Comparing Apples to Oranges? (Apple vs. M$)

I used an Apple II/IIe in school briefly before I bought my first PC. Since then, I’ve used almost every generation of Windows (skipped Me & Vista).  I’ve also played with numerous Linux distributions, using both Gnome and KDE. A couple years ago I bought my first Mac so I could learn how to write applications for the growing iPhone and Mac platforms.

My experience to date with OS/X is that it is quite stable. I’ve had as many issues with OS/X through about 4 versions as I’ve had with Windows XP and Windows 7 during that time. That’s not to say I haven’t had any issues though. I had some file corruption that caused instability, lockups, and crashes where the Mac says you need to power off the machine. Even Apple’s own iWork software crashed after updating it. I’ve also had problems upgrading my iOS, to the point where I temporarily bricked my iPhone, and lots of errors trying to Sync the iPhone with iTunes requiring a uninstall/reinstall to rectify.

I don’t understand the appeal of Apple’s software compared to Microsoft’s in terms of ease of use. Novice computer users claim it’s easier to use a Mac, but that hasn’t been my experience. Both have their issues, because software is complex, and issues always crop up when deploying into different environments. Apple should have less problems with deployment, since they control their own hardware, but it doesn’t always appear to be the case. Perhaps it’s because Microsoft has been supporting a myriad of devices for a long time, so they’ve figured out better ways to deal with it.

One of the things I dislike most about Apple software is the hidden functionality. In the M$ world, if you Right Click, or use the local menu keyboard key, you get a menu that shows all allowable options. With Apple, this is not so. Sometimes it’s an option click, and sometimes the local menu just doesn’t show the option at all. For instance, Safari, Apple’s flagship browser does not appear to allow for Bookmark folders within a Bookmark folder, since right clicking on a bookmark folder doesn’t provide the ‘New Folder’ option. In fact, to add a Bookmark folder you have to use the menu, and it always adds the new folder at the root level, regardless of the currently selected folder. It turns out that you can drag a bookmark folder into another bookmark folder afterwards. The help doesn’t mention anything about this, but googling showed other Mac users were baffled by this as well. If Apple was so concerned about the user experience, this kind of thing would be corrected.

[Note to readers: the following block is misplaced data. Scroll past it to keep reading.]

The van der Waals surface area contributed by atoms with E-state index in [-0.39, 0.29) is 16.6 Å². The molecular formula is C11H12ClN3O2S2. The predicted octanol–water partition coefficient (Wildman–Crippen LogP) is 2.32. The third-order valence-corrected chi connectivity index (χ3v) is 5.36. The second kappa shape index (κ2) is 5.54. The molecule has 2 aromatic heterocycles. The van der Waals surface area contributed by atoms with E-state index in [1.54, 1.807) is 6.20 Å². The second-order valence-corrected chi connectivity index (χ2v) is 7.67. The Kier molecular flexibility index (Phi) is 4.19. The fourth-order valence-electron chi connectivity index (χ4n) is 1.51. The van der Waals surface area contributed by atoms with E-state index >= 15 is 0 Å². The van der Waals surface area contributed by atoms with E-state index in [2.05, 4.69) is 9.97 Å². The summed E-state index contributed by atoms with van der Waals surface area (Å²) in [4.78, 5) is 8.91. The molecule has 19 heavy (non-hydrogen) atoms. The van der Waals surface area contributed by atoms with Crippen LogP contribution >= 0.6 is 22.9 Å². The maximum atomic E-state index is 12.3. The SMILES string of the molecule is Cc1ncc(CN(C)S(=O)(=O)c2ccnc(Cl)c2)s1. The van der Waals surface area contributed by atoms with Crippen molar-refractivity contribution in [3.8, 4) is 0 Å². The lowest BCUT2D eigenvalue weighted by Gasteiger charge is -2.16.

Another source of annoyance is that check boxes in Reminders do not respond when you click on the label associated with the checkbox. This is standard behaviour in the Windows world, and even on Linux IIRC. Popup windows also tend to appear and block the underlying window. The window isn’t moveable, so you cannot view the context of the issue if the popup doesn’t display enough information. I constantly have this issue when spell checking in Thunderbird. Often OS/X windows don’t provide a UI hint that the window can be moved. In Windows, the mouse cursor will change or it’s known that a window with a title bar is moveable by dragging the title bar.

I’m sure with some additional time spent learning OS/X specific conventions I will come to appreciate it more, but right now, I’m of the opinion that since Windows 7 shipped that the Apple vs. Microsoft OS wars are pretty much a stalemate, and the applications they run are comparable.

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